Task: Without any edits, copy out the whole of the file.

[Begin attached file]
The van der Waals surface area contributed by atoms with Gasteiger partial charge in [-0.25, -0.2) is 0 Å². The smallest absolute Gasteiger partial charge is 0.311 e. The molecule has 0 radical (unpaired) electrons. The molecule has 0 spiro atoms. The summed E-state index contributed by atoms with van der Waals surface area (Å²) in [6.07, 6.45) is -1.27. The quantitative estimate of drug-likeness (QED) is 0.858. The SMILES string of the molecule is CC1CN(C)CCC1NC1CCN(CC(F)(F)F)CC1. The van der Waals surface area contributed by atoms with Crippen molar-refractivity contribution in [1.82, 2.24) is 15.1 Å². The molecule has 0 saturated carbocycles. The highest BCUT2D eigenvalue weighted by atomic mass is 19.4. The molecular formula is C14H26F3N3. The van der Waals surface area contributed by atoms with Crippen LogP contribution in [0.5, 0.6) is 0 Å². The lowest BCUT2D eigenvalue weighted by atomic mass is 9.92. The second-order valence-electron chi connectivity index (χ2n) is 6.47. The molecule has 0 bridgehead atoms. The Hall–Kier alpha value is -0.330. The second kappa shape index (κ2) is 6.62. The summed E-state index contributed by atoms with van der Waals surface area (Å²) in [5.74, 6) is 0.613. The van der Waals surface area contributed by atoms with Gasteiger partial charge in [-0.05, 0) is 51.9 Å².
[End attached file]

The van der Waals surface area contributed by atoms with Gasteiger partial charge in [-0.25, -0.2) is 0 Å². The smallest absolute Gasteiger partial charge is 0.311 e. The molecule has 0 radical (unpaired) electrons. The molecule has 0 spiro atoms. The summed E-state index contributed by atoms with van der Waals surface area (Å²) in [6.07, 6.45) is -1.27. The quantitative estimate of drug-likeness (QED) is 0.858. The SMILES string of the molecule is CC1CN(C)CCC1NC1CCN(CC(F)(F)F)CC1. The van der Waals surface area contributed by atoms with Crippen molar-refractivity contribution in [1.82, 2.24) is 15.1 Å². The molecule has 0 saturated carbocycles. The highest BCUT2D eigenvalue weighted by atomic mass is 19.4. The molecular formula is C14H26F3N3. The van der Waals surface area contributed by atoms with Crippen LogP contribution in [0.5, 0.6) is 0 Å². The lowest BCUT2D eigenvalue weighted by atomic mass is 9.92. The second-order valence-electron chi connectivity index (χ2n) is 6.47. The molecule has 0 bridgehead atoms. The Hall–Kier alpha value is -0.330. The second kappa shape index (κ2) is 6.62. The summed E-state index contributed by atoms with van der Waals surface area (Å²) in [5.74, 6) is 0.613. The van der Waals surface area contributed by atoms with Gasteiger partial charge in [-0.05, 0) is 51.9 Å².